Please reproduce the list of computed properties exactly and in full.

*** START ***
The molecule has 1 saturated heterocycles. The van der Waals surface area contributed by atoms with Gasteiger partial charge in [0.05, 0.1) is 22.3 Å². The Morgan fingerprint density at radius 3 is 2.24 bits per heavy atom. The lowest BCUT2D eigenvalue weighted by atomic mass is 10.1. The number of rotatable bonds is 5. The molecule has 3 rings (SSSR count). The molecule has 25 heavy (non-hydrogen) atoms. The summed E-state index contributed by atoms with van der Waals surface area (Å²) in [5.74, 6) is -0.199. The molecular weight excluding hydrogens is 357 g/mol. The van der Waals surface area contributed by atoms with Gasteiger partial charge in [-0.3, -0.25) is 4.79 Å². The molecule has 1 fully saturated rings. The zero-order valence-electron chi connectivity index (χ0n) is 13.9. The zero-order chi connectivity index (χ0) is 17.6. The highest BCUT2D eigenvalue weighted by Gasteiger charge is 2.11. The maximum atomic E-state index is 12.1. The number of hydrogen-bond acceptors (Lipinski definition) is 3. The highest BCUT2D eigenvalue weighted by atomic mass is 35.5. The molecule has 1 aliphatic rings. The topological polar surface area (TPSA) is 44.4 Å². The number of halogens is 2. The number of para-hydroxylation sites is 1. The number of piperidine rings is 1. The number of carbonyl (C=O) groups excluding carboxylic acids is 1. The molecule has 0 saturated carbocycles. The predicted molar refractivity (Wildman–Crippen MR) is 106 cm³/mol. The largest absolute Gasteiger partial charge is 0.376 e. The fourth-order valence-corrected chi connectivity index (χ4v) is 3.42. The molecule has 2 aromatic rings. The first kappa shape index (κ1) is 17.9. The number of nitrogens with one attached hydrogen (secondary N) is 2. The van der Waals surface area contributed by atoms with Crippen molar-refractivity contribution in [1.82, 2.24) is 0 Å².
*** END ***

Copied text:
The molecule has 1 saturated heterocycles. The van der Waals surface area contributed by atoms with Gasteiger partial charge in [0.05, 0.1) is 22.3 Å². The Morgan fingerprint density at radius 3 is 2.24 bits per heavy atom. The lowest BCUT2D eigenvalue weighted by atomic mass is 10.1. The number of rotatable bonds is 5. The molecule has 3 rings (SSSR count). The molecule has 25 heavy (non-hydrogen) atoms. The summed E-state index contributed by atoms with van der Waals surface area (Å²) in [5.74, 6) is -0.199. The molecular weight excluding hydrogens is 357 g/mol. The van der Waals surface area contributed by atoms with Gasteiger partial charge in [-0.3, -0.25) is 4.79 Å². The molecule has 1 fully saturated rings. The zero-order valence-electron chi connectivity index (χ0n) is 13.9. The zero-order chi connectivity index (χ0) is 17.6. The highest BCUT2D eigenvalue weighted by Gasteiger charge is 2.11. The maximum atomic E-state index is 12.1. The number of hydrogen-bond acceptors (Lipinski definition) is 3. The highest BCUT2D eigenvalue weighted by atomic mass is 35.5. The molecule has 1 aliphatic rings. The topological polar surface area (TPSA) is 44.4 Å². The number of halogens is 2. The number of para-hydroxylation sites is 1. The number of piperidine rings is 1. The number of carbonyl (C=O) groups excluding carboxylic acids is 1. The molecule has 0 saturated carbocycles. The predicted molar refractivity (Wildman–Crippen MR) is 106 cm³/mol. The largest absolute Gasteiger partial charge is 0.376 e. The fourth-order valence-corrected chi connectivity index (χ4v) is 3.42. The molecule has 2 aromatic rings. The first kappa shape index (κ1) is 17.9. The number of nitrogens with one attached hydrogen (secondary N) is 2. The van der Waals surface area contributed by atoms with Crippen molar-refractivity contribution in [1.82, 2.24) is 0 Å².